Earlier this month, an appellate court in Rhode Island issued a written opinion in a case involving a motorcyclist who was killed after he fell off his motorcycle and was struck by a car. At issue in the case was whether the man’s insurance coverage was triggered. The lower court determined that it was not, but on appeal, the court held that there were material issues that should be submitted to a jury for resolution.
The accident victim was riding his motorcycle when a garbage can fell off a truck and got stuck in the wheel of his motorcycle. The man lost control of the motorcycle, fell off, and rolled to a stop in an adjacent lane. Before he could get up, he was struck by a passing vehicle.
The man was pronounced dead at the scene. It could not be determined whether he died as a result of falling off the motorcycle onto the pavement, or whether he survived the initial fall and was killed when he was struck by the passing motorist.
The man had an insurance policy on the motorcycle, but the policy did not have uninsured motorist coverage. He did have a policy with another insurance company that covered one of his other vehicles, but that policy had an exclusion. The exclusion stated that the policy did not include coverage for any bodily injury sustained while the insured was “occupying” any vehicle owned by the insured but not covered under that policy. The document defined occupying as “in, upon, getting in, out, or off.”
The insurance company denied coverage, arguing that the man died while he was occupying the motorcycle, which he owned but which was not covered under the policy. The estate argued there was a possibility that the man died when he was off the motorcycle, lying in the highway. If that was the case, the estate argued, the man should not be considered to be “occupying” the motorcycle, and coverage should apply.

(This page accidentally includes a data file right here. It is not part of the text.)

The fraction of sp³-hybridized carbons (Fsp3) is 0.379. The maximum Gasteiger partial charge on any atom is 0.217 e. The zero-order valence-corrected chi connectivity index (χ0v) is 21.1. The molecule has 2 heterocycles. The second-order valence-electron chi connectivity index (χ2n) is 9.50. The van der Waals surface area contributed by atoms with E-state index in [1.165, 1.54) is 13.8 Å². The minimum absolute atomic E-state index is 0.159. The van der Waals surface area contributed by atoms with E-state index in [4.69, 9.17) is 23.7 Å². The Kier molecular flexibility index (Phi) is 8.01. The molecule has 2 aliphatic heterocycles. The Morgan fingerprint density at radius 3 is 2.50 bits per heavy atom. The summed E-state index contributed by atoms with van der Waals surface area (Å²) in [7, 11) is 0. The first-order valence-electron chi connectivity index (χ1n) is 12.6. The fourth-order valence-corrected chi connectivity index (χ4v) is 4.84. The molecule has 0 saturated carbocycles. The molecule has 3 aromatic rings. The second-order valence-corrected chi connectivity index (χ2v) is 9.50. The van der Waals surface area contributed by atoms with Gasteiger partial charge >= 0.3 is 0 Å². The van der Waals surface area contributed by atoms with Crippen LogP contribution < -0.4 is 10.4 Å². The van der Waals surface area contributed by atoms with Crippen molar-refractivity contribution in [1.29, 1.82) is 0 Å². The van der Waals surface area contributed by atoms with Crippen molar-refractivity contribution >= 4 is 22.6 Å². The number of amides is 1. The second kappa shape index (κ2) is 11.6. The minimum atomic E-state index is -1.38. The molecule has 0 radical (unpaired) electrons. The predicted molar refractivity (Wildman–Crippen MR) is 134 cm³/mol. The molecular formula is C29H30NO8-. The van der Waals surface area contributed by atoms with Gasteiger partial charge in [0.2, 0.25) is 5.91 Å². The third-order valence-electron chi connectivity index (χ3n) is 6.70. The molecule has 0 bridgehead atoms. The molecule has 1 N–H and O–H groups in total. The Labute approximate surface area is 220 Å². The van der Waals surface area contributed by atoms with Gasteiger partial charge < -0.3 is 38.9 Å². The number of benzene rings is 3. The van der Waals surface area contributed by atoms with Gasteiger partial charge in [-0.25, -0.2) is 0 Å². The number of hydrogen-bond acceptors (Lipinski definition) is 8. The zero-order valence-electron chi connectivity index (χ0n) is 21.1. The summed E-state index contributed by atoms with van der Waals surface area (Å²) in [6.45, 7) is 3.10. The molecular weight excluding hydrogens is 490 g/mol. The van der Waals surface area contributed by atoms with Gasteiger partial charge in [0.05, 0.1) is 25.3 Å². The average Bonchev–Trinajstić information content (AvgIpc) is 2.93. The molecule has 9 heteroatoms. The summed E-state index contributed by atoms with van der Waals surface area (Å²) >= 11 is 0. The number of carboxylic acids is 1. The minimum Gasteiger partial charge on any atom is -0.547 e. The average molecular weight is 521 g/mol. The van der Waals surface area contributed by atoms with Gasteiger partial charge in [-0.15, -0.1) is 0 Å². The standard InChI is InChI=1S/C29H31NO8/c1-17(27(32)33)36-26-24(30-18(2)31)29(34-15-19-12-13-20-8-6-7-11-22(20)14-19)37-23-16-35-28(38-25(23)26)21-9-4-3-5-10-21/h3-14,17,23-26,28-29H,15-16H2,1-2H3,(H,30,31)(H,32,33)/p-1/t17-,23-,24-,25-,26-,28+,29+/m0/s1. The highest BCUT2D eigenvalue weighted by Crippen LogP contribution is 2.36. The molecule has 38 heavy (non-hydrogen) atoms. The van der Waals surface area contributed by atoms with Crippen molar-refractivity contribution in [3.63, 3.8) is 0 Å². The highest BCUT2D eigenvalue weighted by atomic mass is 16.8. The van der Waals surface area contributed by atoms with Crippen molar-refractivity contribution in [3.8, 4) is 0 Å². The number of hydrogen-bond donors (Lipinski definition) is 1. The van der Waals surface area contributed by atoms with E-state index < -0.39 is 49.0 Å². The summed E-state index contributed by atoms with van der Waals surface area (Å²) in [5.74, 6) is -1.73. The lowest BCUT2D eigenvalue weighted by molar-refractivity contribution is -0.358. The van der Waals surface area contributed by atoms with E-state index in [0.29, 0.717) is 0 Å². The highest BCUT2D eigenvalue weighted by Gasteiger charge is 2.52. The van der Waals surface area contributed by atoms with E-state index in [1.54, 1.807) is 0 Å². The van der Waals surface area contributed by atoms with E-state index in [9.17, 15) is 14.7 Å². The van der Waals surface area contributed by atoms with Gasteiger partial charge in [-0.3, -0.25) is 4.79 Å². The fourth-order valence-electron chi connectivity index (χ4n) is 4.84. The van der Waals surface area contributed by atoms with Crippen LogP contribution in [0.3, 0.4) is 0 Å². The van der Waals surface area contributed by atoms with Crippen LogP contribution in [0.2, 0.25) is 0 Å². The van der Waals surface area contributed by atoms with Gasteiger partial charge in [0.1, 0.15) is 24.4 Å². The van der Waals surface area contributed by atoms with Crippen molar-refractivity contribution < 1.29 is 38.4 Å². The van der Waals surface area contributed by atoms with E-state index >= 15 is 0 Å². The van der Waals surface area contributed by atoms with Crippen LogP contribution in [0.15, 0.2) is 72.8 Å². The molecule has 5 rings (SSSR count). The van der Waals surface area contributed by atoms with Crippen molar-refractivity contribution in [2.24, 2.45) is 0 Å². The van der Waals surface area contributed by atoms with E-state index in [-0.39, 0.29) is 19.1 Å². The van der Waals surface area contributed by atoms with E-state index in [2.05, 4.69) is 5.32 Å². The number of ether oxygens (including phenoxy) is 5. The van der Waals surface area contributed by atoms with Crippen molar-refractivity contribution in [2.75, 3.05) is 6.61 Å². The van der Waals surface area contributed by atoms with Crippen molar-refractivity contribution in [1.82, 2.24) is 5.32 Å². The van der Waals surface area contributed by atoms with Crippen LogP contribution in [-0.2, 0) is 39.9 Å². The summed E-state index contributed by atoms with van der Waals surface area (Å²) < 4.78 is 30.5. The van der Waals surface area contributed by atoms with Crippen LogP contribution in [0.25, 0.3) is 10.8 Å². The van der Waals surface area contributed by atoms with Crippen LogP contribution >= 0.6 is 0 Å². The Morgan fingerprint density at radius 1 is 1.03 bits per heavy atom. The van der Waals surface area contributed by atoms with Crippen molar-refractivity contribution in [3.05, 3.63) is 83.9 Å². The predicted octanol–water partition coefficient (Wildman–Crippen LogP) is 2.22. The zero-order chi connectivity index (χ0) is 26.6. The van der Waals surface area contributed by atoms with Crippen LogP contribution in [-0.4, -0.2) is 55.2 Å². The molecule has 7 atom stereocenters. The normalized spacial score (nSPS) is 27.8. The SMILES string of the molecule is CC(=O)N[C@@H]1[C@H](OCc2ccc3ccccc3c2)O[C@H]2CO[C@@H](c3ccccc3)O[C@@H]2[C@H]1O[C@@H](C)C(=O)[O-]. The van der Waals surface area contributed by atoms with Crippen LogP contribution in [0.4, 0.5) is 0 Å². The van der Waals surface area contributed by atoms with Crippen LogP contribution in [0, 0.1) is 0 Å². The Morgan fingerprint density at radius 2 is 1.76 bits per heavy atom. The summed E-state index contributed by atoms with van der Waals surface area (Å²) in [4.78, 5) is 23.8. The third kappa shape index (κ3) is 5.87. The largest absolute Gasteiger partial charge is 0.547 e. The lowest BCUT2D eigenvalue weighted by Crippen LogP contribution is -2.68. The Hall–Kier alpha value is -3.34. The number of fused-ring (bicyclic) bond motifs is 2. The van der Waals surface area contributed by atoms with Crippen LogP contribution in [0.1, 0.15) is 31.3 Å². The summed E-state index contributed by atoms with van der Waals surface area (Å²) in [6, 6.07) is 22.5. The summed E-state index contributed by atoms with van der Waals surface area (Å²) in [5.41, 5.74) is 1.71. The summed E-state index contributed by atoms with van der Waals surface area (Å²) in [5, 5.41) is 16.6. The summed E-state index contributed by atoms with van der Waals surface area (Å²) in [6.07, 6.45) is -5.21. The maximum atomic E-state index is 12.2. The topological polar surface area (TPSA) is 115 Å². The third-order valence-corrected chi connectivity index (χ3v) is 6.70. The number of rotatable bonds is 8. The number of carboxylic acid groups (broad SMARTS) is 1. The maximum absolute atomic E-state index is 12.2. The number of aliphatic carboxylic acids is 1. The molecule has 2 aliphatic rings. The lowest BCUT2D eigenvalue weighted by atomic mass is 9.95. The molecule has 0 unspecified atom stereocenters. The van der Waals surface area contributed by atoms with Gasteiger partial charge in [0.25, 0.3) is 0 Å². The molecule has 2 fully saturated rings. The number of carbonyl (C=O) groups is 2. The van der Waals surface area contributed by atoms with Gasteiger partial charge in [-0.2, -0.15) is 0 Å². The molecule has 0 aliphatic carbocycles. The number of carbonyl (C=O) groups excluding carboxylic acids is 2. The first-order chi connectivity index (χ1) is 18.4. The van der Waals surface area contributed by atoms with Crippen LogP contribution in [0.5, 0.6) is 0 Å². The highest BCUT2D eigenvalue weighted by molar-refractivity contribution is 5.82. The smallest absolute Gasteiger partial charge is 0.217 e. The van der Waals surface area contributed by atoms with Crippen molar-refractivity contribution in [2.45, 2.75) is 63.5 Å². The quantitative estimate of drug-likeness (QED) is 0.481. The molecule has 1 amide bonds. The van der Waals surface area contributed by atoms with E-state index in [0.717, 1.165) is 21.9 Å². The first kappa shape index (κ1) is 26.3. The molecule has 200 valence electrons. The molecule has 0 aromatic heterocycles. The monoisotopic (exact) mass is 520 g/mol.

The court began with the plain language of the insurance policy, which provided a clear definition of “occupy.” From there, the court reasoned that, if the man’s death did not occur until he was struck by the passing motorist, under the meaning of “occupy” as defined in the policy, he was not “occupying” the motorcycle. That being the case, the court determined that a question existed regarding when the man died, and since this gave rise to a material issue, it should be decided by a jury.
Have You Been Involved in a Maryland Motorcycle Accident?
If you or a loved one has recently been involved in a Maryland motorcycle accident, you may be entitled to monetary compensation. The dedicated personal injury attorneys at the Maryland law firm of Lebowitz & Mzhen Personal Injury Lawyers have extensive experience handling complex motor vehicle cases, and we have a firm grasp of all of the relevant legal principles. Call 410-654-3600 today to schedule a free consultation to discuss your case with an attorney.
More Blog Posts:
U.S. Supreme Court Discusses Which Damages Are Appropriate When a Party Acts in Bad Faith, Maryland Car Accident Attorney Blog, published May 9, 2017.
Parental Liability for Car Accidents Caused by Minors, Maryland Car Accident Attorney Blog, published April 25, 2017.